by Márta Jávor & Andrea Kárpáti (Eötvös Loránd University, Hungary)
An international conference was organized at the end of the summer in Budapest about how to teach physics innovatively in secondary education. Nowadays physics is not the most popular subject in high school –a fact that makes discussions about how to best teach physics more important. At the conference, teachers from several countries shared their ideas about the modernization of physics education.
The highlight of this conference was the presentation of environmental and socially sensitive issues, and innovative teaching methods using the most recent IT technology in formal and informal learning environment, such as science centres, museums and research sites. Contributions were organized around themes with direct relevance to socially sensitive issues in science education and recent findings from physics education research. The SSIBL Framework was introduced in a plenary presentation and discussed in paper sessions. A roundtable discussion on socially sensitive issues, e.g. on nuclear energy, and a visit to the Paks Nuclear Power Plant was also used to highlight the importance of a SSIBL approach to science education.
The exchange of ideas during the conference by 101 participants from 18 countries was inspired by invited speakers, who included well-known researchers. Marisa Michelini, President of GIREP (International Research Group on Physics Teaching) was the first speaker about how to develop modern physics’ thinking in secondary schools. Hannu Salmi, from the University of Helsinki, a member of the PARRISE External Advisory Board, presented relationships between formal education and informal learning via science centres. Ulrike Feudel, professor of theoretical physics of the Institute for Chemistry and Biology of the Marine Environment in Oldenburg gave insights into introducing students to complex systems in nature and their socio environmental consequences.
Witty experiments by Miha Kos, the founder director of House of Experiments in Ljubljana, Slovenia showed how “doubtology” helps you avoid misconceptions when illusions trick you common sense. David Featonby from the UK, physics teacher and ambassador of “Science on Stage Europe”, presented the Science on Stage international network of innovative and socially targeted science education and its biennial festival, which will next take place in Debrecen, Hungary in 2017. Zoltán Néda, a Hungarian professor of the University of Cluj-Napoca, and external member of the Hungarian Academy of Sciences, demonstrated how light and kinematics experiments lead students to a deeper understanding of the basics of the theory of relativity, as part of the celebrations of the “International Year of Light” in 2015.
Participants enjoyed an exciting lecture by György Szabó, researcher of the Wigner Research Centre for Physics in Budapest, about game theory and its applications to the understanding of social and scientific phenomena. Miklós Vincze, a member of the von Karman Laboratory of Environmental Flows at Eötvös University, demonstrated that fluid dynamical experiments can faithfully model phenomena, even phenomena related to climate change. The researchers of the Institute for Nuclear Research at Debrecen developed an entertaining adventure game which can help students to understand nuclear systems and processes. Zsolt Fülöp, the director of the Institute, showed participating teachers how to use this game for developing a firm knowledge base as well as sensitizing students about social issues around the use of nuclear energy. In connection with this crucially important issue for the Hungarian society, Attila Aszódi, professor at the University of Technology and Economics in Budapest, discussed the scientific, economic and social issues of the enlargement of the Nuclear Power Plant in the town of Paks, also explaining the problems regarding its public acceptance.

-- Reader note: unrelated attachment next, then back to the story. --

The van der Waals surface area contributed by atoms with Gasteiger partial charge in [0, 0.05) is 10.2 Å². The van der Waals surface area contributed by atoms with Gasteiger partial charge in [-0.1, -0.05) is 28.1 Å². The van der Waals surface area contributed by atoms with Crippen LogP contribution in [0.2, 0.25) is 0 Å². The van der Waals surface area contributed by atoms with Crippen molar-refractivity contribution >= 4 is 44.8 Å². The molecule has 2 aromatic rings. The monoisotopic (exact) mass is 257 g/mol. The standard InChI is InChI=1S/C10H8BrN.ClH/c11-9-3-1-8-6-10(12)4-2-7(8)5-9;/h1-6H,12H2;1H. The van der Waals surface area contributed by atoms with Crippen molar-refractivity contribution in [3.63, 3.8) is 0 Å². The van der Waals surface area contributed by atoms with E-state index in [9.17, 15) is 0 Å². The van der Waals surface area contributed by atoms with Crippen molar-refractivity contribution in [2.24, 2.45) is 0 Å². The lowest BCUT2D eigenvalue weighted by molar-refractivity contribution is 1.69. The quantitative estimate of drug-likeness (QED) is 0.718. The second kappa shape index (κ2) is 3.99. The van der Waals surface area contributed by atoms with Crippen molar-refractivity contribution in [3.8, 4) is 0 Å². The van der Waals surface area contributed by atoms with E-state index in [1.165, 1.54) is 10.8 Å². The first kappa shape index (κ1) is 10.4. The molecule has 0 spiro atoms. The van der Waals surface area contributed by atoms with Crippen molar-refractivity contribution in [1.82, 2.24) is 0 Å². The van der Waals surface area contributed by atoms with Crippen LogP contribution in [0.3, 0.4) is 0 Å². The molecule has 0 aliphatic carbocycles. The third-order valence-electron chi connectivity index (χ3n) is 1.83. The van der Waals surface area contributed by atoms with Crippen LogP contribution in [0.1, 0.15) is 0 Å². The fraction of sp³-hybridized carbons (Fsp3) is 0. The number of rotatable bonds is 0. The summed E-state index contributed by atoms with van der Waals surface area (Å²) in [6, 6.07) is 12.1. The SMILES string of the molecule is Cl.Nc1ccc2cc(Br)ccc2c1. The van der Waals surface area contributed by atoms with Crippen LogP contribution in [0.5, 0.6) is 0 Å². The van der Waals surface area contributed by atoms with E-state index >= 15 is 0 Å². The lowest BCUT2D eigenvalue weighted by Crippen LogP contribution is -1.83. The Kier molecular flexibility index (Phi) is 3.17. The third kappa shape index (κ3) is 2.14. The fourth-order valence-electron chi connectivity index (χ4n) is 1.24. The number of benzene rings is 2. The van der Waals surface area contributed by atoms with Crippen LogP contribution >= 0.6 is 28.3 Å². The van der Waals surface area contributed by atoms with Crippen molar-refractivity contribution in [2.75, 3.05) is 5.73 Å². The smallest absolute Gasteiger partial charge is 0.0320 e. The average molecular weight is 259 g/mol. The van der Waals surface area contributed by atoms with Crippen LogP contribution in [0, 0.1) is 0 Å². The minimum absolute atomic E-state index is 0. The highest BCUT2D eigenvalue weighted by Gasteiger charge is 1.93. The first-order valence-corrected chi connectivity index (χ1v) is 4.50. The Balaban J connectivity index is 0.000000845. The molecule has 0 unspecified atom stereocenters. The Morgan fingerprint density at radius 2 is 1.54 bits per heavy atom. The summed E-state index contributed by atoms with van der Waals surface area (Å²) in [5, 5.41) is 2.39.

In the conference sessions, speakers presented their favourite educational project in nine areas. There were several content areas that have not yet been included in the actual curriculum of physics, however their social and scientific relevance would make an inclusion justifiable. We had 60 contributing speakers, and most of them were high school teachers of physics. Many of the Hungarians among them have learnt about the SSIBL Framework during a course offered by the doctoral programme on Physics Education at Eötvös University.
The conference reached its pinnacle at the round-table discussion about nuclear energy use, a socially sensitive issue in Hungary that has to be reflected in science education (see Figure below). An excursion to the town of Paks, where participants visited the Training Centre of the Nuclear Power Plant, completed this debate and showed how teaching Physics is relevant for shaping public opinion through providing authentic scientific information.